After leaving City Hall, Villalobos shifted his focus to Sacramento, where, a year earlier, Republican Gov. Pete Wilson had appointed him to the state Personnel Board. That panel, in turn, named Villalobos as its representative to the 13-member CalPERS board, where he served from 1993 to 1995.
Villalobos began representing private equity funds at least as far back as 1994, company statements indicate, when he was still on the CalPERS board. In a report prepared for a 2007 conference in India, Arvco said it had raised $12 billion in capital for clients between 1994 and 2004 and about $4 billion in capital for its clients in 2005.
The report said Arvco had served as a placement agent for private equity outfits seeking money from the California State Teachers’ Retirement System, the New York State Common Retirement Fund, the University of California Retirement System and public pension funds in Ohio, Texas, Washington state, Oregon and New York City, among others.
His first deal as an intermediary involving CalPERS came in 1997, when he lobbied for board approval of a $100-million investment in a fund run by Texas-based Hicks, Muse, Tate & Furst. The fund focused on buying up troubled companies and making them profitable. In landing the investment, Villalobos overcame the objections of CalPERS staff and advisors who concluded that Hicks Muse was overpaying for firms it was buying.
He scored another coup in 2000, getting CalPERS to invest $125 million with the CIM California Urban Real Estate Fund. The CalPERS investment staff wanted to put in less than half that amount.
“The staff was opposed, but the board decided to do it,” said CalPERS spokeswoman Pat Macht, who noted that the CIM investment later turned out to be profitable, posting a five-year rate of return of 22.1% as of March 31.
In 2005, Villalobos hired two former Los Angeles-area state senators, Democrat Richard Polanco and Republican William Campbell, to help him in getting CalPERS to invest $100 million in a private equity fund run by Apollo Management, the firm headed by legendary New York financier Leon Black.
CalPERS has invested about $4 billion with Black’s firm going back to 1995. The $100 million it invested in 2005 went to Apollo Investment Fund VI, which financed corporate takeovers (including the leveraged buyout of casino owner Harrah’s Entertainment Inc.) and invested in corporate bonds.
For its role in securing the deal, Villalobos’ firm earned $10 million in fees, plus $300,000 in retainers and expenses, including first-class air travel and “chauffeured town-cars” for Villalobos, Polanco and Campbell, according to a copy of the contract released by CalPERS.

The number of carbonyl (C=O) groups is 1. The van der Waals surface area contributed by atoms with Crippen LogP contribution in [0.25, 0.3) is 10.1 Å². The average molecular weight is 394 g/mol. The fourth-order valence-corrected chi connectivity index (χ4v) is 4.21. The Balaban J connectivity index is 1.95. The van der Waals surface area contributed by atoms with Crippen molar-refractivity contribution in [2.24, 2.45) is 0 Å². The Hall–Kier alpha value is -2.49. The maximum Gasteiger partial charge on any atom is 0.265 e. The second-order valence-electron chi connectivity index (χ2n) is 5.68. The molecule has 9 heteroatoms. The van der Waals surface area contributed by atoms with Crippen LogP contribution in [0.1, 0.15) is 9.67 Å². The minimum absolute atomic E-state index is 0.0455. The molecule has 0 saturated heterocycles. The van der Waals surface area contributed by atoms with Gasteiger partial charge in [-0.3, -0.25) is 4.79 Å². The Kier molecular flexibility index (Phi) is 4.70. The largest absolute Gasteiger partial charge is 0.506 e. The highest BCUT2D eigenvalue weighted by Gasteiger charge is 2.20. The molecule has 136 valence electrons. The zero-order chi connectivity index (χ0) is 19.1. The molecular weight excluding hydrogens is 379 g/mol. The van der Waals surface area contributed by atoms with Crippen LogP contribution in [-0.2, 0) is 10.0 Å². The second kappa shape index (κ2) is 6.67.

That same year, Villalobos’ daughter, Arvco lawyer Carrissa Villalobos, contributed $5,600 to the CalPERS reelection campaign of Charles Valdes, who has served on the CalPERS board since 1984 and has headed its investment committee several times. At least five other Villalobos associates or entities gave an additional $28,000, state records show.
The state Fair Political Practices Commission says it is investigating the contributions by Carrissa Villalobos and others after an audit revealed that they had exceeded the $3,300-per-person limit on donations.
CalPERS’ investments now are under a spotlight because of deep losses tied to the recession and last year’s crash on Wall Street. The investment portfolio is down about 20% from June 2007, when it stood at $248 billion.
Most of those losses, however, came from stocks and not private equity investments. The pension fund’s stock portfolio lost 41% of its value in the 12 months ended March 31, compared with a 19% loss for the private equity investments, according to Wilshire Consulting of Los Angeles.
CalPERS began looking into the role of placement agents in May, after investigations by New York Atty. Gen. Andrew Cuomo and the U.S. Securities and Exchange Commission into possible bribery and kickbacks involving placement agents and public pension funds in New York.
The New York investigation has resulted in fraud charges being filed against six people and four pleading guilty. Last week the chief investment officer of the New Mexico pension fund resigned as part of a widening inquiry. California Atty. Gen. Jerry Brown is also looking into placement-agent activities in California.
In Los Angeles, two members of the city Fire and Police Pensions board resigned in May after getting letters of inquiry from the SEC that asked them whether they had dealings with three placement firms being scrutinized in the New York probe.
Amid the heightened scrutiny, CalPERS adopted a policy ordering investment funds to disclose their relationships with intermediaries and the fees paid to them. That led to the disclosure of the $53 million in fees paid to Villalobos -- and prompted CalPERS Chief Executive Anne Stausboll (appointed last December) to order the investigation, which is being conducted by Washington securities attorney Phillip Khinda.
Robert Fellmeth, executive director of the Center for Public Interest Law at the University of San Diego, believes Khinda’s inquiry should focus on asking the private equity firms one question with regard to Villalobos.
That question, Fellmeth said, is simple: “Why are you paying $53 million to this guy?”